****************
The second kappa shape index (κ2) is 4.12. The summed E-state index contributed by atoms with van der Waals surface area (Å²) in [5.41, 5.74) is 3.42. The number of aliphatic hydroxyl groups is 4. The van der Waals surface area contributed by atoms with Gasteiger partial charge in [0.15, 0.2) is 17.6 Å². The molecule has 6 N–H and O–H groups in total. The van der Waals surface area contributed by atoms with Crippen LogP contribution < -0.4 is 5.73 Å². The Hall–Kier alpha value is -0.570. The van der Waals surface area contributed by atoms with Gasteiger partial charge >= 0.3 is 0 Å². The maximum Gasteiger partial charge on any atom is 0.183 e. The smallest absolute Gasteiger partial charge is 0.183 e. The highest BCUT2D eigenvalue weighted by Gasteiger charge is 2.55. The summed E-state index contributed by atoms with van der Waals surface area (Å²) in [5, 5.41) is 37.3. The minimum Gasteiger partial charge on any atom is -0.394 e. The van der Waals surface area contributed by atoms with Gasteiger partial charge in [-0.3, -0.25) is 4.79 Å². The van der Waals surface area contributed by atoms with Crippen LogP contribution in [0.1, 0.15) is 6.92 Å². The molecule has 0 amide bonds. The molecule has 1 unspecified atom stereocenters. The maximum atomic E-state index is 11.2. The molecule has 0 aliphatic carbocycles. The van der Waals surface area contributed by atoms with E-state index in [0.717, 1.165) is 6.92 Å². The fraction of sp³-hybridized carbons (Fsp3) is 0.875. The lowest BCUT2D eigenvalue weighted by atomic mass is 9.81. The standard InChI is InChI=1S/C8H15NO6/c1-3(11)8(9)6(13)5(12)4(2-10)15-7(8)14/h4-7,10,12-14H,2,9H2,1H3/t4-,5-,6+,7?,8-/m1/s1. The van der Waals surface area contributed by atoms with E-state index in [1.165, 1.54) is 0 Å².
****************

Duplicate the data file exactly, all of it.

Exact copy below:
The second kappa shape index (κ2) is 4.12. The summed E-state index contributed by atoms with van der Waals surface area (Å²) in [5.41, 5.74) is 3.42. The number of aliphatic hydroxyl groups is 4. The van der Waals surface area contributed by atoms with Gasteiger partial charge in [0.15, 0.2) is 17.6 Å². The molecule has 6 N–H and O–H groups in total. The van der Waals surface area contributed by atoms with Crippen LogP contribution < -0.4 is 5.73 Å². The Hall–Kier alpha value is -0.570. The van der Waals surface area contributed by atoms with Gasteiger partial charge >= 0.3 is 0 Å². The maximum Gasteiger partial charge on any atom is 0.183 e. The smallest absolute Gasteiger partial charge is 0.183 e. The highest BCUT2D eigenvalue weighted by Gasteiger charge is 2.55. The summed E-state index contributed by atoms with van der Waals surface area (Å²) in [5, 5.41) is 37.3. The minimum Gasteiger partial charge on any atom is -0.394 e. The van der Waals surface area contributed by atoms with Gasteiger partial charge in [-0.3, -0.25) is 4.79 Å². The van der Waals surface area contributed by atoms with Crippen LogP contribution in [0.1, 0.15) is 6.92 Å². The molecule has 0 amide bonds. The molecule has 1 unspecified atom stereocenters. The maximum atomic E-state index is 11.2. The molecule has 0 aliphatic carbocycles. The van der Waals surface area contributed by atoms with E-state index in [0.717, 1.165) is 6.92 Å². The fraction of sp³-hybridized carbons (Fsp3) is 0.875. The lowest BCUT2D eigenvalue weighted by atomic mass is 9.81. The standard InChI is InChI=1S/C8H15NO6/c1-3(11)8(9)6(13)5(12)4(2-10)15-7(8)14/h4-7,10,12-14H,2,9H2,1H3/t4-,5-,6+,7?,8-/m1/s1. The van der Waals surface area contributed by atoms with E-state index in [1.165, 1.54) is 0 Å².